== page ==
Equally, in the UK, info on the Working Time Directive, which limits working hours to 48 a week, must be written into all contracts. Contracts must also say that employees can opt out of the directive, if they want to.
Basically, local laws matter, and can have a big impact on what you need to put in your contracts. So it’s always best to have your legal team look over everything.
4. Don’t forget to check the small print when writing a contract
When your legal team has made sure that everything that needs to be in your contract is in there, you’ll need to double-check everything. After all, someone who’s about to sign a contract won’t thank you if you’ve misspelled their name. When it comes to how to write a contract, this is an important step.
This is where great contract software again helps. If you’ve only created a contract using a PDF file, then you have to go to all the hassle of editing the original document before redownloading it as a PDF. With the right contract software, you can simply make live edits to the contract without having to download anything.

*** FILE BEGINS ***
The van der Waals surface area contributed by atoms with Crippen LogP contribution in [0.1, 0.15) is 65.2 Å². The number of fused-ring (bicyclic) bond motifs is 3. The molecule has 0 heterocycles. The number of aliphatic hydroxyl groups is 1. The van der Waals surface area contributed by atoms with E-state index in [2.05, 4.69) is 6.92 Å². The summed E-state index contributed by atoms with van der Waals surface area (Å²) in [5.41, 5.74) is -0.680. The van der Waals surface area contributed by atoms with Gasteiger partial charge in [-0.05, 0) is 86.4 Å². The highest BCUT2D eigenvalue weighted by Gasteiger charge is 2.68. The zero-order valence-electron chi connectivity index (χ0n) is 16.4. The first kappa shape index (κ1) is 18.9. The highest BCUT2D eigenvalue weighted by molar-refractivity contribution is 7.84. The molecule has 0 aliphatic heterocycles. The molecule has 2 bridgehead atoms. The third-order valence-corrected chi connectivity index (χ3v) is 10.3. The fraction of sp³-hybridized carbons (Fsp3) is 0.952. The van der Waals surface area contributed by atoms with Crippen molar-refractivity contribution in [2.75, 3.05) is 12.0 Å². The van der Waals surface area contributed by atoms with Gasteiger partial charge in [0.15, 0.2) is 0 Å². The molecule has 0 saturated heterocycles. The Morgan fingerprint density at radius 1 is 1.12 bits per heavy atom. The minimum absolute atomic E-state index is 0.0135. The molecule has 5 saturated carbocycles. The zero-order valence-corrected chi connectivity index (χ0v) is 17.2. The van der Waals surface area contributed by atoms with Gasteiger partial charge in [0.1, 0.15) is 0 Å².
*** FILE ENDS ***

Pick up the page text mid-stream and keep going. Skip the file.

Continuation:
When it comes to how to write a contract, the right contract software also has another benefit for you and your business: additions. If you’ve got to the end of writing a contract, and you realise you’ve missed an important person off as a signatory, you can simply add them in.
All you have to do is create a new field, and add the person’s name and a signature field. Again, all without having to download anything new.
5. Signing your contract
You’ve done the hard work. You’ve written the contract, and had it checked by your legal team. It’s good to go. Now you just need all of your stakeholders to sign. Again, this is where strong contract software comes in.